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Rebell Conditioning Gym Raises Funds For Charity and For Business

By Serena Dai | August 14, 2013 7:24am
 Ryan Steenrod (left) and Mike Connelly (right) own Rebell Conditioning, 2831 N. Clark St.
Ryan Steenrod (left) and Mike Connelly (right) own Rebell Conditioning, 2831 N. Clark St.
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DNAinfo/Serena Dai

LAKEVIEW — Strength of heart goes hand-in-hand with strength of muscle — at least for one local gym that's managed to raise more than $20,000 for charity in the past two years.

Mike Connelly and Ryan Steenrod, two buff but soft-spoken friends, own Rebell Conditioning, 2831 N. Clark St.

Since they opened in 2011, owners of the strength-conditioning gym and its 100 or so clients have raised more than $20,000 for charity and 600 pounds of food.

And when the gym itself wanted to upgrade recently, Rebell's members donated $12,000 in less than 48 hours through small business crowd-funding site Bolstr.

"Everyone’s kind of like one big family here," Steenrod, 32, said.

A casino night raised $8,000 for an epilepsy foundation after one of the members had a seizure. Steenrod once performed a "get up" exercise with a 50-pound weight 172 times in an hour, earning $9,000 for a member whose family was having financial problems. ("My body hated me after that," Steenrod admitted.)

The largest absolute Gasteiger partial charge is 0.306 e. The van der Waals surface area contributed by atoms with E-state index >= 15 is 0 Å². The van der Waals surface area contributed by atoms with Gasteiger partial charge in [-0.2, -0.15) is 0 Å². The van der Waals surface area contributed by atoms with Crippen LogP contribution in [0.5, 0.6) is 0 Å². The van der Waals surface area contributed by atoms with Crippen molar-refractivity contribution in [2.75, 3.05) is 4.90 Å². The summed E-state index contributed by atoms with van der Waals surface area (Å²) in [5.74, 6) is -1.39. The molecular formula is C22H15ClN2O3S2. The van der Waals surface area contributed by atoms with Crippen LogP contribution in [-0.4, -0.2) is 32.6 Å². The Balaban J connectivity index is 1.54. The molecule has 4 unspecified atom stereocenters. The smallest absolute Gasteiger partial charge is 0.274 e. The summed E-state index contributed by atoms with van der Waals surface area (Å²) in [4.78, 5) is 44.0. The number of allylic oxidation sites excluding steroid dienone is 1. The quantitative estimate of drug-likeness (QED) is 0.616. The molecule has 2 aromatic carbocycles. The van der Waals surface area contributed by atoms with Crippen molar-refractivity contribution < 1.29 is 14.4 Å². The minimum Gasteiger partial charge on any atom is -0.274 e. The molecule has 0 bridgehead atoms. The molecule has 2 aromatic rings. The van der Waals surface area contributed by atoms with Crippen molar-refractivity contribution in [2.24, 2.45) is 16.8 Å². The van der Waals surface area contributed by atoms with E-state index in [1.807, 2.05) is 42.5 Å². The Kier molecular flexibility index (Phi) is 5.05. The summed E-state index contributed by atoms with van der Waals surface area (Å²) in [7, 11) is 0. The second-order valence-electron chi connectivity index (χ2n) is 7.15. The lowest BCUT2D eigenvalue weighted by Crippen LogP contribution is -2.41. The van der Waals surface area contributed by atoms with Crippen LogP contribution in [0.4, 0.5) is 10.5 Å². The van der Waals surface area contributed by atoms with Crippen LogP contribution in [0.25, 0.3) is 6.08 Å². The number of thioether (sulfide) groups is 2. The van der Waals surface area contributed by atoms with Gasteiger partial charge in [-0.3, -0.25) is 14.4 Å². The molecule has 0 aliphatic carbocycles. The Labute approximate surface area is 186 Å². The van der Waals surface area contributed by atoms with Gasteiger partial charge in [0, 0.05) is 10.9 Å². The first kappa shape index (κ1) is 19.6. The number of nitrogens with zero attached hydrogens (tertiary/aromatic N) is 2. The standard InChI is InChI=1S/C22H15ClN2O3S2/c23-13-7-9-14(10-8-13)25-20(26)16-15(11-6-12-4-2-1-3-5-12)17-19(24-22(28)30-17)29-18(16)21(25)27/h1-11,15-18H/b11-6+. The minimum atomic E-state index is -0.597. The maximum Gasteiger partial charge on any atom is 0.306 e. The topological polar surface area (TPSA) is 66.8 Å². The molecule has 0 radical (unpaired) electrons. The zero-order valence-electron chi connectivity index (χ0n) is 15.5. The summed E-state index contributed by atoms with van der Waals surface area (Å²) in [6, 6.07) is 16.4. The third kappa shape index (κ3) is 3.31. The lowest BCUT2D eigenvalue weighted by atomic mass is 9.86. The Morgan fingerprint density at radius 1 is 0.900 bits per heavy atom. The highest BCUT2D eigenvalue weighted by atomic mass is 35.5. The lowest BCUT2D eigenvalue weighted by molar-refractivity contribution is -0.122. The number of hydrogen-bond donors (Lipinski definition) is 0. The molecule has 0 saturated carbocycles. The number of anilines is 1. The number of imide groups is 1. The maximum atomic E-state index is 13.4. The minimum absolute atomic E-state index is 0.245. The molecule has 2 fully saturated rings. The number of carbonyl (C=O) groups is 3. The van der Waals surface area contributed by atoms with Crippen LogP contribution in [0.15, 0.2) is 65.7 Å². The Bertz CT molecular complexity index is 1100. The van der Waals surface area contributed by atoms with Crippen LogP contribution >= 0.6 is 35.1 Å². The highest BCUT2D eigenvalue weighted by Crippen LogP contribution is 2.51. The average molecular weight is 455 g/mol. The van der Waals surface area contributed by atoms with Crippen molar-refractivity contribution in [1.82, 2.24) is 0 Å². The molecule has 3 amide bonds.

And in October, Connelly, Steenrod and student Nikhil Kumra plan to hike 16.5 miles with 35-pound weights along with any interested students to raise money for Brothers in Arms, a non-profit that helps Marines and their families with travel expenses. 

The gym owners choose the charity, but the members are a huge part of the the once-a-quarter events, they said.

"It’s by no means Ryan and I doing all the work," Connelly, 37, said. "It’s really a huge group effort."

When Rebell needed help, its members pitched in quickly. The $12,000 in donations from the crowd-funding effort will buy Olympic lifting plates, some dumbbells, turf and barbells, Steenrod said. 

Six members donated amounts from $1,000 to $5,800 in less than two days.

It's the sense of community and belief in the Rebell system — strength conditioning classes based on kettlebells — that pushed people to donate, said Christie Herr, 31, one of the students who contributed.

"There is never a time when you walk through the door at Rebell and feel like a dollar sign," she said. "I realize how difficult it is to grow a small business, but didn't have any doubt that the guys were on the right track."

Connelly and Steenrod will continue quarterly fundraising that impacts members, and if they want to upgrade facilities, they may look to crowd-funding again.

Rebell is about the strength, educating students and about community, they said. Students will support them if they continue to support the students.

"Our members believe in what we’re doing," Steenrod said. "We believe in what we’re doing. When you believe in something wholeheartedly, good things come."